NO PLAIN SAILING
Bank’s expansion hamstrung by tighter rules on customer background checks
IN the digital age, footfall in bricks-and-mortar outlets is an incomplete measure of business activity, but HSBC’s empty branches in the Pearl River Delta (PRD) suggest it’s not all plain sailing for the bank’s expansion in mainland China.
HSBC, the world’s sixth-largest bank by assets, announced in 2015 that it would hire 4,000 new employees and invest billions to make the Pearl River Delta (PRD) its gateway to China, a retail and corporate banking push that bet on a tech boom, infrastructure spending and a growing middle class.
It is, as chief executive Stuart Gulliver reminded shareholders in Hong Kong recently, a key plank of the bank’s global strategy to improve profits by focusing on markets with stronger economic growth. PRD already generates more than 10 per cent of China’s gross domestic product and over a quarter of its exports.
On the ground, HSBC still has a mountain to climb.
In a rundown mall in Houjie, a factory town in the urban sprawl of Dongguan, the HSBC branch stands out with its bright posters and smiling receptionist, but only a handful of customers an hour crossed the threshold during a Reuters visit last week.
At the nearby Industrial and Commercial Bank of China (ICBC) branch in Changan, dozens rolled up in a similar period. Large local rivals in the PRD, most state-backed, have more than 1,000 branches each to HSBC’s 114 including Guangdong, and they don’t have the headache of the tough compliance rules that HSBC has to follow to safeguard its international business.
It’s a headache the bank has to pass on to prospective customers.
A factory owner who gave his surname as Luo said he opened an HSBC account last year to facilitate his business making wooden floorboards and panels for clients in Hong Kong, where HSBC was founded in 1865.
Luo represents the kind of affluent Chinese customer with business in Hong Kong that the bank is keen to snag.
But opening a bank account was “quite a lot of trouble”, he said, and took nearly two weeks.
HSBC ’s customer- che cking procedures have got tighter in recent years after it was hit with billions of dollars in fines in the United States for lapses in antimoney laundering controls.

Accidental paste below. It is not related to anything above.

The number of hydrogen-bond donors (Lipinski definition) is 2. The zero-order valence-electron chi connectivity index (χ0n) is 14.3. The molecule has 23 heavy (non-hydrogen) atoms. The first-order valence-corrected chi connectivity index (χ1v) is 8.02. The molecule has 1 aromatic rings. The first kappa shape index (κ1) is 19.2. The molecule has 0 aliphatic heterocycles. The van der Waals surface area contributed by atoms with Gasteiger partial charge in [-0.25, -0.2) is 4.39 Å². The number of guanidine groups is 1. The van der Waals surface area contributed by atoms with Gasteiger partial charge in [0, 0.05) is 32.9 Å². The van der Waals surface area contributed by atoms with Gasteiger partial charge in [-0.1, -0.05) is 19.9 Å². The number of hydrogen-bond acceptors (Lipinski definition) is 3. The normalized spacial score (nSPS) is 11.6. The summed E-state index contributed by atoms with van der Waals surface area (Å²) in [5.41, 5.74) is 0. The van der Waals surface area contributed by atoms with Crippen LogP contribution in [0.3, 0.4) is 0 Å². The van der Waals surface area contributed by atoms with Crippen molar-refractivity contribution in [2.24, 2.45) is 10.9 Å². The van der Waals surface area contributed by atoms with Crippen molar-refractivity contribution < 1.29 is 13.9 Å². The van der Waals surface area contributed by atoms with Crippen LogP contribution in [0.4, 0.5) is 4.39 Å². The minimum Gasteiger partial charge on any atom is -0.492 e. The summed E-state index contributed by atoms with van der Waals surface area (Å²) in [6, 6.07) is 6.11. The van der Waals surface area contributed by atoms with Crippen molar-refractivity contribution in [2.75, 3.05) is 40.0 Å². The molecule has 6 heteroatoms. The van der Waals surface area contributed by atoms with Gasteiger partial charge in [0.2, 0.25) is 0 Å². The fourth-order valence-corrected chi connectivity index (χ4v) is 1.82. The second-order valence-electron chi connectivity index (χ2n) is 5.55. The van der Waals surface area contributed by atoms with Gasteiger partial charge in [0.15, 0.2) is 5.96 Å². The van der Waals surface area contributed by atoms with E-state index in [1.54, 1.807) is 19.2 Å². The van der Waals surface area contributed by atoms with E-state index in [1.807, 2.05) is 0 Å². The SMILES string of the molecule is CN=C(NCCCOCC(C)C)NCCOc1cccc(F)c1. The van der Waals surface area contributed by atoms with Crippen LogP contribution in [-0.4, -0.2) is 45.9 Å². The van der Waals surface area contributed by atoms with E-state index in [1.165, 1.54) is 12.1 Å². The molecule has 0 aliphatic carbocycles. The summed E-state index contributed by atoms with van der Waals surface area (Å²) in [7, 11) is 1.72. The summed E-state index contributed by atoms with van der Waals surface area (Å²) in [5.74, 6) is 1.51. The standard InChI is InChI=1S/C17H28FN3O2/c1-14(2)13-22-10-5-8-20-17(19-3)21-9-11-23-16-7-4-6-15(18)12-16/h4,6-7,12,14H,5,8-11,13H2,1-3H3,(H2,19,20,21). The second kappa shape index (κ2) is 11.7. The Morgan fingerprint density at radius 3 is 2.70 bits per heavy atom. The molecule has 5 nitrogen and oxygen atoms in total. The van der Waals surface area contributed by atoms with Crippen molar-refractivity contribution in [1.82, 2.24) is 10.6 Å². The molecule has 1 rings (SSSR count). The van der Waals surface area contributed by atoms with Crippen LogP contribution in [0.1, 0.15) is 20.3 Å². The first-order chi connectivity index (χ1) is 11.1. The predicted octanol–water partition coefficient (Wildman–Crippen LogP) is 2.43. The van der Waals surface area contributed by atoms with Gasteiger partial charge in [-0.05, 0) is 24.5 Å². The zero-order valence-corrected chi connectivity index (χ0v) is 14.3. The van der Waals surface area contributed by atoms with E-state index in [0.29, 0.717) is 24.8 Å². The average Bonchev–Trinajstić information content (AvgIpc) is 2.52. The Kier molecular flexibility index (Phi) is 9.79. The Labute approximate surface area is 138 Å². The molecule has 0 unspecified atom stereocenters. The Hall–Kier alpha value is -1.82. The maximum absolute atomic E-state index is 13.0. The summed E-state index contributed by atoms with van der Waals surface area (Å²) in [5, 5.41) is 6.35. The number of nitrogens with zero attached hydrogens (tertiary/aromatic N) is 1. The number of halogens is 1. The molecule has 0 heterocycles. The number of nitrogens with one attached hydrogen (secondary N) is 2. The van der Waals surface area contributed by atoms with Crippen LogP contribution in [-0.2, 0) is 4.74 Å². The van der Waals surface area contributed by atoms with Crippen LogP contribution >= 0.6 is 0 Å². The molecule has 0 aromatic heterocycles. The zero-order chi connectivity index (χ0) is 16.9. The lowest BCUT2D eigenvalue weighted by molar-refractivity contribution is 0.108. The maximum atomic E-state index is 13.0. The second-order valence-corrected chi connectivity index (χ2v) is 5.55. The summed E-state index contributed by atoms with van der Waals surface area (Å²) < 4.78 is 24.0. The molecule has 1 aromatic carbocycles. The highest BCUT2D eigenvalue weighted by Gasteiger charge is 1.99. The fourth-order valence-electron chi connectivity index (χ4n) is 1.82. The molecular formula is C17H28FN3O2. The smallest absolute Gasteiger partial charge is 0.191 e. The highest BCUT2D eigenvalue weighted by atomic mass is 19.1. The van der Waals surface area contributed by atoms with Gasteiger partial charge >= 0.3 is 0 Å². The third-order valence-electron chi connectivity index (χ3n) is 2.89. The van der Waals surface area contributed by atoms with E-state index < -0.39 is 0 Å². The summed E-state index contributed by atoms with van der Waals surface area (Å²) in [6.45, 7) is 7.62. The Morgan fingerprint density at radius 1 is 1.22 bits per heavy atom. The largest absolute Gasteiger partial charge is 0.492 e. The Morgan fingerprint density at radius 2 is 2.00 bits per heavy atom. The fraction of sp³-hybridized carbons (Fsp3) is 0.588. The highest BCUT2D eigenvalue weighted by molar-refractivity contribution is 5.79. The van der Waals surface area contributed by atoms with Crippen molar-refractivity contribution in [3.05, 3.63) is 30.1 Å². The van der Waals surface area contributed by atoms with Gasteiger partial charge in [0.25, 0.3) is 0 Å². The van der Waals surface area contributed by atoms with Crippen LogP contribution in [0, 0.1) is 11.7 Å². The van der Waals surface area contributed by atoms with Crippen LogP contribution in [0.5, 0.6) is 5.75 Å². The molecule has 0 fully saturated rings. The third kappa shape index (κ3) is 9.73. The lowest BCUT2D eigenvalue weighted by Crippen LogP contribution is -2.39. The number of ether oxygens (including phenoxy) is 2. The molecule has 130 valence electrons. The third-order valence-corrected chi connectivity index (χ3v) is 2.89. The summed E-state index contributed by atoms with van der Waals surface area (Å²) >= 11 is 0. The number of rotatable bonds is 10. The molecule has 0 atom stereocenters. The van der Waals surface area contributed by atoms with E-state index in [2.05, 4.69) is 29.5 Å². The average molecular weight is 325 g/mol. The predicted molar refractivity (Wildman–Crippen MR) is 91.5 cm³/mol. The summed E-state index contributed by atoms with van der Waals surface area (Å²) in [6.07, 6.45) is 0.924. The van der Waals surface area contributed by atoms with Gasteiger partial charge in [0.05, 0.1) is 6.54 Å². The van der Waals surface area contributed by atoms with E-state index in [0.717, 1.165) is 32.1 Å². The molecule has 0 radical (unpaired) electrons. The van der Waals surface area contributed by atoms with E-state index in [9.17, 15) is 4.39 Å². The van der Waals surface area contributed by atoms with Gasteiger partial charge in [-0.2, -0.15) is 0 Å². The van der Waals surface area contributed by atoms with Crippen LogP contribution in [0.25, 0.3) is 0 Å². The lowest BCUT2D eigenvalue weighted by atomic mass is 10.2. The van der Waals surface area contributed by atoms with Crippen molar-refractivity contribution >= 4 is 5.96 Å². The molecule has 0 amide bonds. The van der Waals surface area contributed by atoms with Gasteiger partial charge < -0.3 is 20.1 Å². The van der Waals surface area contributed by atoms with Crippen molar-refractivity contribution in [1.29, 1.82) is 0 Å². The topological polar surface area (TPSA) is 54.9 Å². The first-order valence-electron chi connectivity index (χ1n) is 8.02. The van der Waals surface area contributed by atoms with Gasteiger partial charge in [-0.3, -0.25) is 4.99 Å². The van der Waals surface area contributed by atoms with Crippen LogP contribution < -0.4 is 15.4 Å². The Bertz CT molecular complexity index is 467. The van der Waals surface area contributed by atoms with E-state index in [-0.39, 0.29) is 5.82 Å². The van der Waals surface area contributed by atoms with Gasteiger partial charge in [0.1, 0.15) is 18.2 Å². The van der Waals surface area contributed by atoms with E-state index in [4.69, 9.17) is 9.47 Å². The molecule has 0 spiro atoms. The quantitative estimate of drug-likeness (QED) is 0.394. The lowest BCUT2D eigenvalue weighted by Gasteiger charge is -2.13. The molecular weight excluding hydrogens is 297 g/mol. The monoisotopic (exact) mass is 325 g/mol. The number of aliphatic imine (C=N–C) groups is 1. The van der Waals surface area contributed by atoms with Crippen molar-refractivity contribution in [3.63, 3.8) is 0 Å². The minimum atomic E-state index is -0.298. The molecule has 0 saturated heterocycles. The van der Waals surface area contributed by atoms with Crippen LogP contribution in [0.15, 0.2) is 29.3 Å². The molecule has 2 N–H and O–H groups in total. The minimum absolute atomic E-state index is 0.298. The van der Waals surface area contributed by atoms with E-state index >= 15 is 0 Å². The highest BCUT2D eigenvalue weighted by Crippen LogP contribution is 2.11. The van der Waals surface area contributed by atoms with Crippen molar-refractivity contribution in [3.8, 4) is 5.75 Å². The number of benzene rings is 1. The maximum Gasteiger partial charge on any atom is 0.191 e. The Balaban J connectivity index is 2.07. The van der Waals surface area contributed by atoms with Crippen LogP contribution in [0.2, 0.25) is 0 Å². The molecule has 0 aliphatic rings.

A HSBC staff member at the branch confirmed that customer background checks could take longer than at local banks that had no or negligible US business at risk and were not subject to global regulatory scrutiny.
HSBC says it is pleased with its progress in China. At the start of last month, it had 150,000 credit cards in circulation, having begun to issue them in December, mostly after digital applications.
It has also launched online trading and banking over social media platform WeChat.
“We do not intend to compete on a traditional basis in PRD. Absolute branch numbers and footfall will not be our measure,” said Kevin Martin, HSBC’s Asia Pacific head of retail banking and wealth management.
But that’s a game its big rivals are also playing; ICBC, for example, has offered WeChat banking since 2013.
CEO Gulliver said last year it would take on the 4,000 new regional hires over five years, not three, as initially planned.
Investors remain broadly positive. “It’s not an overnight thing, and of course everyone wants it to be faster. The (China) strategy should be pursued — but it is only one of many strategies for HSBC,” said Hugh Young, Singapore-based fund manager at Aberdeen Asset Management, HSBC’s 6th-largest shareholder.
But, some say HSBC remains something of an outsider.
At the Ling Jia Property Agency, a few metres from HSBC’s Houjie branch, realtor Yi Linfeng said most of his customers use ICBC for mortgages. None, he says, have ever used HSBC.
“I think they mostly have foreign customers from Taiwan and Hong Kong.” Reuters
HSBC has 114 branches in China’s Pearl River Delta, including Guangdong, compared with 1,000 for its large local rivals. REUTERS PIC